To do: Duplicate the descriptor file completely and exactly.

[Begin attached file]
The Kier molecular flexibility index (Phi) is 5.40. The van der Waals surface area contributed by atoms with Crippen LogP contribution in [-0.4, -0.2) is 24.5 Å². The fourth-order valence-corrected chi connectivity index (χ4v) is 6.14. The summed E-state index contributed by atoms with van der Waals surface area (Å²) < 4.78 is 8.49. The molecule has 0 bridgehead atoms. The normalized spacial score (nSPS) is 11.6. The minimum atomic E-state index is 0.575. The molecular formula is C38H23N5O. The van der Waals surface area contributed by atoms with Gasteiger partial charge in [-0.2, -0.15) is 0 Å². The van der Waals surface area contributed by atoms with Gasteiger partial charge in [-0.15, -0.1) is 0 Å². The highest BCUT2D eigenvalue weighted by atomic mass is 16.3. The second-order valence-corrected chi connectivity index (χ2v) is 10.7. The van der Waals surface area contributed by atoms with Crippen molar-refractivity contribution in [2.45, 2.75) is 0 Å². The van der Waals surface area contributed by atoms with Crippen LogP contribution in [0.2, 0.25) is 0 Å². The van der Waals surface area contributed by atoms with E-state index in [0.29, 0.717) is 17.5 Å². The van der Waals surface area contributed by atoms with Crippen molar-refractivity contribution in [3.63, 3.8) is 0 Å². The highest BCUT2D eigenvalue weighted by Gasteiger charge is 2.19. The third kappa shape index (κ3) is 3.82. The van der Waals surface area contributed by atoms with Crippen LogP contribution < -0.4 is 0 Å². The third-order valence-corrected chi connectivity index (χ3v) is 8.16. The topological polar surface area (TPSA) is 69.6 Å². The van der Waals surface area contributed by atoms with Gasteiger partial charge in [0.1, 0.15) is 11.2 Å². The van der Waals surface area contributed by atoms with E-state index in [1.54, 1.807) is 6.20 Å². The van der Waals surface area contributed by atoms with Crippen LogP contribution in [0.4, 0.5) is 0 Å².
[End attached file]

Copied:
The Kier molecular flexibility index (Phi) is 5.40. The van der Waals surface area contributed by atoms with Crippen LogP contribution in [-0.4, -0.2) is 24.5 Å². The fourth-order valence-corrected chi connectivity index (χ4v) is 6.14. The summed E-state index contributed by atoms with van der Waals surface area (Å²) < 4.78 is 8.49. The molecule has 0 bridgehead atoms. The normalized spacial score (nSPS) is 11.6. The minimum atomic E-state index is 0.575. The molecular formula is C38H23N5O. The van der Waals surface area contributed by atoms with Gasteiger partial charge in [-0.2, -0.15) is 0 Å². The van der Waals surface area contributed by atoms with Gasteiger partial charge in [-0.15, -0.1) is 0 Å². The highest BCUT2D eigenvalue weighted by atomic mass is 16.3. The second-order valence-corrected chi connectivity index (χ2v) is 10.7. The van der Waals surface area contributed by atoms with Crippen molar-refractivity contribution in [2.45, 2.75) is 0 Å². The van der Waals surface area contributed by atoms with Crippen LogP contribution in [0.2, 0.25) is 0 Å². The van der Waals surface area contributed by atoms with E-state index in [0.29, 0.717) is 17.5 Å². The van der Waals surface area contributed by atoms with Crippen molar-refractivity contribution in [3.63, 3.8) is 0 Å². The highest BCUT2D eigenvalue weighted by Gasteiger charge is 2.19. The third kappa shape index (κ3) is 3.82. The van der Waals surface area contributed by atoms with Crippen LogP contribution < -0.4 is 0 Å². The third-order valence-corrected chi connectivity index (χ3v) is 8.16. The topological polar surface area (TPSA) is 69.6 Å². The van der Waals surface area contributed by atoms with Gasteiger partial charge in [0.1, 0.15) is 11.2 Å². The van der Waals surface area contributed by atoms with E-state index in [1.54, 1.807) is 6.20 Å². The van der Waals surface area contributed by atoms with Crippen LogP contribution in [0.4, 0.5) is 0 Å².